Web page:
“Do You Want to Be My Dad?”

“Do you want to be my dad?” he asked. “Of course,“ I responded. He smiled. This reminded me of our society’s deficiencies.

Editor’s Note: This is a letter from Alvaro Ramirez to Live Global. It has been left unedited because he tells this story best!

One evening after our Wednesday prayer meeting, I found myself next to one of the kids that regularly attends our Bible studies. As I drove them back home. He looked at me and said, “I need to ask you a question.” I responded, “Adelante (go right ahead).” “Do you want to be my dad?” he asked. “Of course,“ I responded. He smiled. This reminded me of our society’s deficiencies. What a great job Satan has done in removing fathers from their godly responsibility of inspiring, leading, and loving on their children! Even Hollywood capitalizes on it. A father figure missing is a common background story or main plot in films. Running from Top Gun to The Good Dinosaur, we see the impact that the father figure, or lack of it, has on the character of the movie. But in real life the story may not have a happy ending. I can’t help myself but ask, are we Christian dads taking the opportunity to love on those children that we have influence on, including our own? The answer to that question must be reflected on in the intimacy of our hearts.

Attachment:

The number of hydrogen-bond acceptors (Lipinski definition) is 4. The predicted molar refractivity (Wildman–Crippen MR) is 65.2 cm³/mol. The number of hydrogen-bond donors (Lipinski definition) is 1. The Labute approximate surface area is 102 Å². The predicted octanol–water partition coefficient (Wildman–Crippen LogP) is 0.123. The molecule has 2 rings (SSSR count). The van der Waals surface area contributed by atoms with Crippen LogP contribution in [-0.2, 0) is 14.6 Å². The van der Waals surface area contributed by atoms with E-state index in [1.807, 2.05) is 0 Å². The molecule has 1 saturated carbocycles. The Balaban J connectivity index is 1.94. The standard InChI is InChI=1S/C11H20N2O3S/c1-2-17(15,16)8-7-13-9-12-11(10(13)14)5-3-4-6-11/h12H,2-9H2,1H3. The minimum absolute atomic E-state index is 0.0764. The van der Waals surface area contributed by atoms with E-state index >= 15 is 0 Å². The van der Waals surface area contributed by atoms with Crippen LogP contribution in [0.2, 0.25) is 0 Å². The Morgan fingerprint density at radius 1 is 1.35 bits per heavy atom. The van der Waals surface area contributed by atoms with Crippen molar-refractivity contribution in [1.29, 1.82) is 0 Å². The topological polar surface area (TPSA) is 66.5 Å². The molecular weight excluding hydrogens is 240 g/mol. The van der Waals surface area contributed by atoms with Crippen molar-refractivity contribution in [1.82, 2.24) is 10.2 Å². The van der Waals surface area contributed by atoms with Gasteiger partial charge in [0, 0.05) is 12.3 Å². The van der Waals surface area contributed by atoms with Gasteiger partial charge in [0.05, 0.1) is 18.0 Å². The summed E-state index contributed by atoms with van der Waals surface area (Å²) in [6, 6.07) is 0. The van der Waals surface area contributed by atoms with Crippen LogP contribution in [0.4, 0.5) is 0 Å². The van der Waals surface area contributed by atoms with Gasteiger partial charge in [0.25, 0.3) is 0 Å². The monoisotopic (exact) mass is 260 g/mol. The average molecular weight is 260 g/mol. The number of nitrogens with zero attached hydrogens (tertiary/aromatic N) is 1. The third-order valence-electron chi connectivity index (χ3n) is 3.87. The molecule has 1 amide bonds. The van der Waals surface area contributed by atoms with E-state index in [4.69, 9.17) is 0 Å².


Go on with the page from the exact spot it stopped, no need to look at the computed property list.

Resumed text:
However, if you are partnering with us, I assure you that indirectly you are having a positive influence in the children here.

Our Vision for Families

Our vision for the community is to create Bible trained families. We believe that if our homes are equipped with Bible knowledge, the truth will set us free. This is why you may notice that our activities get the whole family involved. For instance, in April we had a family day. They had fun, fell down, got dusty, laughed, and at the end of the afternoon, we shared the Good News.

God still rescues from addictions. He still restores families. My friend and pastor from a church nearby shared the Gospel. As a result, we were able to establish friendships with three additional families. They have demonstrated to be open to hear us and they feel comfortable sharing their family struggles. They come seeking for advice or assistance in guiding their teenagers.